Most Americans could tell you more about the boxer Muhammad Ali than they could about Muhammad the prophet," says filmmaker Robert Gardner, whose latest project is "Islam: Empire of Faith" (May 8, PBS, check local listings). "And yet," says Gardner, whose three years of work on the project took him to Iran as the first American filmmaker to work there in 20 years, "Muhammad the prophet is one of the most important figures in the last 2,000 years of human history."
In keeping with the magnitude of that story, this public television event is presented as the third in the PBS "Empires" series of historical programs telling the stories of great empires that changed the world. "Islam," the three-hour special, is not about the religion of Islam as much as the culture. "It's about the arc of culture for this 1,000 years of civilization and how this civilization intertwines with Western civilization in a number of extraordinary and surprising ways," Mr. Gardner says.
His approach differs from many documentary makers. "We were looking for a way to push the historical documentary from beyond the traditional paradigm of moves over flatwork of art and photographs and to try to evoke the past in a big way," Gardner says. "I wanted to see big scenes with lots of horses and camels and hundreds of people and the beautiful architecture of Islam."
The series includes many reenactments. "We created a very different kind of documentary that includes over 300 costumes and a tremendous number of animals and stunts and architecture."
As the film points out, 20 percent of the world's population is Muslim, yet the religion suffers from what Islamic scholars call a serious misperception.
"One of the reasons, perhaps, is that it's not about religion, it's about other things," says Jonathan Bloom, professor of Islamic and ancient art at Boston College and a series consultant. "Our prejudice is not that we're listening to what this religion is really about, but to all sorts of baggage that goes along with it. What we're trying to do with this film is start at some place of common ground."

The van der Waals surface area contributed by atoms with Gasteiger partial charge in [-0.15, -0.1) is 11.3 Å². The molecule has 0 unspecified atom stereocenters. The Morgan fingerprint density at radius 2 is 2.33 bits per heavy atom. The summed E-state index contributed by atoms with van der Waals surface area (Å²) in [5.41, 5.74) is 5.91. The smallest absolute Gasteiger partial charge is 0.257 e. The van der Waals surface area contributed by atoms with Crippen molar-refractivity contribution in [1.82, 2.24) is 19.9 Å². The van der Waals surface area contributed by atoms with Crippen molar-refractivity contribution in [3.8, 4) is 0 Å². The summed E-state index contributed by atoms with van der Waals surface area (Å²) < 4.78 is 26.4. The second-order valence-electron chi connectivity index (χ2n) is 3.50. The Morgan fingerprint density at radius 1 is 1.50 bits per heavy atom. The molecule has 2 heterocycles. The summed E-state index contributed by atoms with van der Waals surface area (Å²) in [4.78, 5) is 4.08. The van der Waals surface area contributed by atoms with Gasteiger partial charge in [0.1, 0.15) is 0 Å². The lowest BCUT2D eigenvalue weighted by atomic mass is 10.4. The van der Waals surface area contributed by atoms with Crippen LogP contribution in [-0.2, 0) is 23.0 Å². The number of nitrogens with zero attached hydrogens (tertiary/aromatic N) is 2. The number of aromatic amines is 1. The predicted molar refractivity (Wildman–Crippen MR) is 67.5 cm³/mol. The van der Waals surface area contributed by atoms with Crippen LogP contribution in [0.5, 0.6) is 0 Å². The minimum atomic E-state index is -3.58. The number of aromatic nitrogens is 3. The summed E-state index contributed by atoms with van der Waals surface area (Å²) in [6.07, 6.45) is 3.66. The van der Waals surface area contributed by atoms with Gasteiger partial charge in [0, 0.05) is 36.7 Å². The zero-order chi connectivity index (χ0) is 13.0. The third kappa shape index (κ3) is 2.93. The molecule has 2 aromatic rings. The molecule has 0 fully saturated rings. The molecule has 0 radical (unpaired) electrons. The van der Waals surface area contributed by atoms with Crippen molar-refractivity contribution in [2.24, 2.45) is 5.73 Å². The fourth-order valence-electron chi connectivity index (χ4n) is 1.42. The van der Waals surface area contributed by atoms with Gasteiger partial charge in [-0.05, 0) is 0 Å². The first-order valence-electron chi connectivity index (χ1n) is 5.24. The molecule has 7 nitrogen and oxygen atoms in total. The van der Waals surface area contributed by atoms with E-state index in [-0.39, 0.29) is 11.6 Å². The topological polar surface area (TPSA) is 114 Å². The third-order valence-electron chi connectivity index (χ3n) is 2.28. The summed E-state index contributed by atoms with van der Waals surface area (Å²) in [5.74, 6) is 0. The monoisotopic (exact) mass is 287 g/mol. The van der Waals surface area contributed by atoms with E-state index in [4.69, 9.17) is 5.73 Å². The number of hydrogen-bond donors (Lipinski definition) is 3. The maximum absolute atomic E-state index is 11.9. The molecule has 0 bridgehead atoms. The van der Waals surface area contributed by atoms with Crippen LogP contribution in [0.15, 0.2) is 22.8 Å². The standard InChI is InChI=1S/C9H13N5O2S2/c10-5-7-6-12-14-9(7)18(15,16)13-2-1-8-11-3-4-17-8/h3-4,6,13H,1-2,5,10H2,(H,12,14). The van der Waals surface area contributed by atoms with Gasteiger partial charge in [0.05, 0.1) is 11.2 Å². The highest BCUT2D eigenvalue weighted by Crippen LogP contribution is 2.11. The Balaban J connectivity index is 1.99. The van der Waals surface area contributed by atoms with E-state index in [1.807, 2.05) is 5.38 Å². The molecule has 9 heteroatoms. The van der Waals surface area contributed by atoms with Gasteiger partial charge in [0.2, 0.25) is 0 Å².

Islam's belief in one God is certainly a starting point. An appreciation of the critical role Islamic culture played in the forwarding of world culture is another. One of the key points the filmmakers establish is that the Islamic empire formed a crucial link between the fall of the Roman Empire and the rise of Europe and its voyages of discovery.
The series focuses on two areas of cultural development, literature and architecture, both direct expressions of Islamic beliefs.
"It's the transformation of the everyday into the extraordinary," Bloom says. "unlike in the West, where we separate art from the rest of life, and so you go to a museum and you see big pictures on the wall - or statues."
Bloom points out that Islamic cultures brought beliefs into people's lives. "Here, the art that we're talking about are the objects of everyday life, of carpets and of ceramics and metal-wares."
In a dreamy mix of historical reenactments, scholarly interviews, and narration by actor Ben Kingsley, the series creates a deft and compelling historic panorama, something that has become the hallmark of the "Empires" series. In three hours, it manages to show the rise of the prophet Muhammad; the early revelations and writings of the Islamic holy book, the Koran; the early persecution suffered by Muslims; and the early battles fought by its followers.
It also details the swift expansion of the religion, its culture and politics, which soon establishes an empire larger than Rome's. Albeit with a broad stroke, the documentary manages to include the flowering and eventual downfall of Islamic culture in the 16th century. That's a bit over 300 years per hour: Not a bad return for a single night's viewing.
(c) Copyright 2001. The Christian Science Monitor